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A Burker is defined by the Dictionaries of the Scots Language (DSL) simply as “a murderer”. It “comes from Burke, the notorious criminal” William Burke (1792-1829), a body-snatcher supplying murdered corpses for dissection to the anatomist Robert Knox. The word is now applied to any killer.


An example appeared as a headline in the Inverness Courier of December 1831:


“Execution of the Burkers”.


The article goes on to describe


“... the conviction of Bishop, Williams and May, for the murder of the Italian boy”.



George Cunningham used it later in Verse, Maistly in the Doric (1912):


“Boot robbers and Burkers, and lifting the deid”.


One group living in particular terror of the Burkers, or resurrection men, was Travellers. John Kerr’s Reminiscences of a Wanderer (1890) gives us the following:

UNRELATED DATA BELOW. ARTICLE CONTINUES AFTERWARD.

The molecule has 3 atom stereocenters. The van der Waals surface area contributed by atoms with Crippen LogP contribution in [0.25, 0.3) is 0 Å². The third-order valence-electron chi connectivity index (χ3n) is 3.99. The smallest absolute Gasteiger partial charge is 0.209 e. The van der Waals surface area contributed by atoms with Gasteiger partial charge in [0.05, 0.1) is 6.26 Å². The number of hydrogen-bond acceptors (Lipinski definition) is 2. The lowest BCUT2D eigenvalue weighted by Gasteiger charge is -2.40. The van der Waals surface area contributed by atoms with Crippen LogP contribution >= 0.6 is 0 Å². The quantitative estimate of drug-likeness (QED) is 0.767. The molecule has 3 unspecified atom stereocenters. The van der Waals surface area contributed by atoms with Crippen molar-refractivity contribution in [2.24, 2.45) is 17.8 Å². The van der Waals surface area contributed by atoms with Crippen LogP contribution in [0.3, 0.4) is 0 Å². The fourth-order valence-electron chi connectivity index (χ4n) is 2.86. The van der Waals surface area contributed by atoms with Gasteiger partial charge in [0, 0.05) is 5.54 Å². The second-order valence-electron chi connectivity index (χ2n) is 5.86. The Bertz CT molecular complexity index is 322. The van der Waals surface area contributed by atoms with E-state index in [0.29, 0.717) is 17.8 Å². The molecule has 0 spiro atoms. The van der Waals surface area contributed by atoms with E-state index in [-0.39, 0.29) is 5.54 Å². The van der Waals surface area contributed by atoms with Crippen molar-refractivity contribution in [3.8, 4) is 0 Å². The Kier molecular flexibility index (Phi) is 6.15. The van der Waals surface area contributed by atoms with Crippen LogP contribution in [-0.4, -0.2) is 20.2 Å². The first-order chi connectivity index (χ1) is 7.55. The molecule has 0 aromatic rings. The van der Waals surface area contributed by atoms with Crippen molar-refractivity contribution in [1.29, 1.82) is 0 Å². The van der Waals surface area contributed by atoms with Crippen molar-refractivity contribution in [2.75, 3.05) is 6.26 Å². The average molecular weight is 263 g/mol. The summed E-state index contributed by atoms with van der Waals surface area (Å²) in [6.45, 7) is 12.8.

“Twa famed swine-dealing burkers these, The Babbler and the Boar”.



The term was still used and understood by Travellers in relatively modern times. Stanley Robertson, writing in Fish Hooses in 1992, notes


“Noo it wis at a time whin there were many Burkers gan aboot, and it wis no safe for Travellers tae be on their toads [travelling alone]”.


Stanley Robertson was a Traveller who took a settled job working in the fish gutting and packing industry, hence the book’s title.


Despite being the victims of Burkers, in Timothy Neat’s The Summer Walkers (1996), Alec John Williamson recalled all the supposed practices that Travellers got up to:


“First it was sacrifices, then it was witches, then it was the Burkers – but I’m not going into all that!”.


Hopefully, we now live in more enlightened times.


This Scots Word of the Week was written by Pauline Cairns Speitel. Visit DSL Online at